Army Turns to Lean Six Sigma at Fort Hood
Article Revised: March 27, 2019
In 2009, Jim DePriest became the first employee of Fort Hood Army Base’s mission support element to attend Lean Six Sigma black belt training. Since then, the Army has embraced the principles of Lean Six Sigma, according to an article in the Fort Hood Sentinel, and has applied them to a number of operations.
One of the Lean Six Sigma projects that has been implemented at Fort Hood is a warehouse project aimed at increasing the efficiency by which the post processes received repair parts. The Army has managed to safe more than three million dollars with that project, the article stated. Another project at the post, implemented by the Unit Food Health Promotion Officer, avoided an estimated $417,000 in unit inspection failures.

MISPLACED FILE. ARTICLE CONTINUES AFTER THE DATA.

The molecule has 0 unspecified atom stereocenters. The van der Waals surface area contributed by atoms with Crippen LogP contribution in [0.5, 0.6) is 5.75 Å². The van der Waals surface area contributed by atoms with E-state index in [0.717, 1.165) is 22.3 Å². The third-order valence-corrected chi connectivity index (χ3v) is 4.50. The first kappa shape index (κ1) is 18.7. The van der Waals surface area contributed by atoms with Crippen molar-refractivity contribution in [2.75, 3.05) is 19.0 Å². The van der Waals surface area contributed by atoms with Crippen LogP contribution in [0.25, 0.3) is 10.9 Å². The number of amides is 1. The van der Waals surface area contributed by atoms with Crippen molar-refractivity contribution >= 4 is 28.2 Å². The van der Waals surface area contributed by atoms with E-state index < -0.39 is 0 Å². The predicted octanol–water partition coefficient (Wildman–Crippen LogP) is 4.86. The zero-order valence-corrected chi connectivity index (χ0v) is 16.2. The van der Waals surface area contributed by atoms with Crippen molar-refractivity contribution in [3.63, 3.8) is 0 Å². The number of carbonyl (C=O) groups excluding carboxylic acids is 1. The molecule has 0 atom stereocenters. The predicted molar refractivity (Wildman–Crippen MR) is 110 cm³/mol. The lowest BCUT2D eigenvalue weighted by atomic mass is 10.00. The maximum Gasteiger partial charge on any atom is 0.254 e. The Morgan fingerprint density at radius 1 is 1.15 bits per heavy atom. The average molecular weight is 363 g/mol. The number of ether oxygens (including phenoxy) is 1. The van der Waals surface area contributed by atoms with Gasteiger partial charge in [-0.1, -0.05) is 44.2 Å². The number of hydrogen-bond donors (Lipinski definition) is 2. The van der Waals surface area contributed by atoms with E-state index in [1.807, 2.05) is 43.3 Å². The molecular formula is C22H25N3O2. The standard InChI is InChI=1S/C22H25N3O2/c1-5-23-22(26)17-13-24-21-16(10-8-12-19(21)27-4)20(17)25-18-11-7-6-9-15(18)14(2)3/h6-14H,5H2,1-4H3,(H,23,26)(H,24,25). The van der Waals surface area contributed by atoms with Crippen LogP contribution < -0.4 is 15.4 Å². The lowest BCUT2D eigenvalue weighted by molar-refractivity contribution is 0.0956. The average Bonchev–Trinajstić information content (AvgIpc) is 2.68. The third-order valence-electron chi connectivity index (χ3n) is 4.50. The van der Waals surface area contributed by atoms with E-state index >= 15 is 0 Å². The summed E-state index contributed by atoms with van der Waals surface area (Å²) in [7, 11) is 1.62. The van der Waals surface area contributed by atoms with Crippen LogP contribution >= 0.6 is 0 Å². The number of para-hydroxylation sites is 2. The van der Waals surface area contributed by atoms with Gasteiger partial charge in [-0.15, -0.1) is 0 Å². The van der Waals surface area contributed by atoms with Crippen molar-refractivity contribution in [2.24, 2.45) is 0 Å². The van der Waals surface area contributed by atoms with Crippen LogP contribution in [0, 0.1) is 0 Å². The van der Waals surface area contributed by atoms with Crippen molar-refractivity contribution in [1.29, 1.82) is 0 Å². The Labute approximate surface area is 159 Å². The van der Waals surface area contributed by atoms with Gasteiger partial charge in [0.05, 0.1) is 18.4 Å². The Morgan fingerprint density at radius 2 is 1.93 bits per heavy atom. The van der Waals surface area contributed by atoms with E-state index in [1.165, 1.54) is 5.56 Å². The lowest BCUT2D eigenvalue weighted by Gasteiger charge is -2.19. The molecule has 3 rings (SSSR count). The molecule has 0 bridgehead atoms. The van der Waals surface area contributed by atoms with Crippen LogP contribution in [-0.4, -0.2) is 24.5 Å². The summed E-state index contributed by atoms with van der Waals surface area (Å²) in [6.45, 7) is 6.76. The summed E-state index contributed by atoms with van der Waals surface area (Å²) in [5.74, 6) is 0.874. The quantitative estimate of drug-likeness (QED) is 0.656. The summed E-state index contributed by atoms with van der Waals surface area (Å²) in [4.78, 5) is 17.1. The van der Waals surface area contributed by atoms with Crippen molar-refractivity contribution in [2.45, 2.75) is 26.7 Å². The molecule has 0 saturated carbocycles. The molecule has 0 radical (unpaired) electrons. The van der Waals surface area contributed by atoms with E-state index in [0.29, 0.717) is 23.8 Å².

In lean times caused by the draw down and budget cuts, Army officers are finding Lean Six Sigma particularly important for cutting costs, freeing up dollars to be redistributed to areas where they are needed more, and maintaining efficiency with fewer soldiers and less civilian support personnel. Praising the Lean Six Sigma process which forces soldiers and personnel to stop and consider an entire situation from start to finish, officers stated that commander support for the initiative is crucial to its success.
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